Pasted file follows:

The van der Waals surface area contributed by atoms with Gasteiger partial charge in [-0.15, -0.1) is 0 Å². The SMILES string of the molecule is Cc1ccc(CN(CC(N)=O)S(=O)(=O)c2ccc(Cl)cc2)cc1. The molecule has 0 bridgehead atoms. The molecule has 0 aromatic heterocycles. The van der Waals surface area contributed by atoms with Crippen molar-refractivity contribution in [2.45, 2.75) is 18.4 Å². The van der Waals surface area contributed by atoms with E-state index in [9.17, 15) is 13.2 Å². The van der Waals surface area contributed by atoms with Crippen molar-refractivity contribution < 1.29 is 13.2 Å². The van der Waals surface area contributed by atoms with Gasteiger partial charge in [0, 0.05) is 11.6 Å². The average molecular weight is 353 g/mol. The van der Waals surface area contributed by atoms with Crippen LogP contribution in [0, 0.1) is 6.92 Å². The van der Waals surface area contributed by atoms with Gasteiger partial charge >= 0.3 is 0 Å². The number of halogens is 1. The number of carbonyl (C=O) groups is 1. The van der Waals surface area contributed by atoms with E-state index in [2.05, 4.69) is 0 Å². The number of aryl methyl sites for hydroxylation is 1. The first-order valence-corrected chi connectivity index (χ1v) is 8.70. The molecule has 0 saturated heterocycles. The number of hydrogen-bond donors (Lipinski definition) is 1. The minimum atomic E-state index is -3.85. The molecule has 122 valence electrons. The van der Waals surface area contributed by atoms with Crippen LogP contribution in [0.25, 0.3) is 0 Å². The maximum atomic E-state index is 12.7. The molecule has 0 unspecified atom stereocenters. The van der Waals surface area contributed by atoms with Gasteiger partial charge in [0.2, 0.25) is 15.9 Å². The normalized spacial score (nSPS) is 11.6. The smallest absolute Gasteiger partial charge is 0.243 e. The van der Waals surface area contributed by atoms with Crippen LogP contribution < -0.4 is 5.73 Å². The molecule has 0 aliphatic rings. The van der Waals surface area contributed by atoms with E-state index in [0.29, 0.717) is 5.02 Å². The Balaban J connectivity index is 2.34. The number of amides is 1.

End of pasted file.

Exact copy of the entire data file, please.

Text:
The van der Waals surface area contributed by atoms with Gasteiger partial charge in [-0.15, -0.1) is 0 Å². The SMILES string of the molecule is Cc1ccc(CN(CC(N)=O)S(=O)(=O)c2ccc(Cl)cc2)cc1. The molecule has 0 bridgehead atoms. The molecule has 0 aromatic heterocycles. The van der Waals surface area contributed by atoms with Crippen molar-refractivity contribution in [2.45, 2.75) is 18.4 Å². The van der Waals surface area contributed by atoms with E-state index in [9.17, 15) is 13.2 Å². The van der Waals surface area contributed by atoms with Crippen molar-refractivity contribution < 1.29 is 13.2 Å². The van der Waals surface area contributed by atoms with Gasteiger partial charge in [0, 0.05) is 11.6 Å². The average molecular weight is 353 g/mol. The van der Waals surface area contributed by atoms with Crippen LogP contribution in [0, 0.1) is 6.92 Å². The van der Waals surface area contributed by atoms with Gasteiger partial charge >= 0.3 is 0 Å². The number of halogens is 1. The number of carbonyl (C=O) groups is 1. The van der Waals surface area contributed by atoms with E-state index in [2.05, 4.69) is 0 Å². The number of aryl methyl sites for hydroxylation is 1. The first-order valence-corrected chi connectivity index (χ1v) is 8.70. The molecule has 0 saturated heterocycles. The number of hydrogen-bond donors (Lipinski definition) is 1. The minimum atomic E-state index is -3.85. The molecule has 122 valence electrons. The van der Waals surface area contributed by atoms with Crippen LogP contribution in [0.25, 0.3) is 0 Å². The maximum atomic E-state index is 12.7. The molecule has 0 unspecified atom stereocenters. The van der Waals surface area contributed by atoms with Gasteiger partial charge in [0.2, 0.25) is 15.9 Å². The normalized spacial score (nSPS) is 11.6. The smallest absolute Gasteiger partial charge is 0.243 e. The van der Waals surface area contributed by atoms with Crippen LogP contribution < -0.4 is 5.73 Å². The molecule has 0 aliphatic rings. The van der Waals surface area contributed by atoms with E-state index in [0.29, 0.717) is 5.02 Å². The Balaban J connectivity index is 2.34. The number of amides is 1.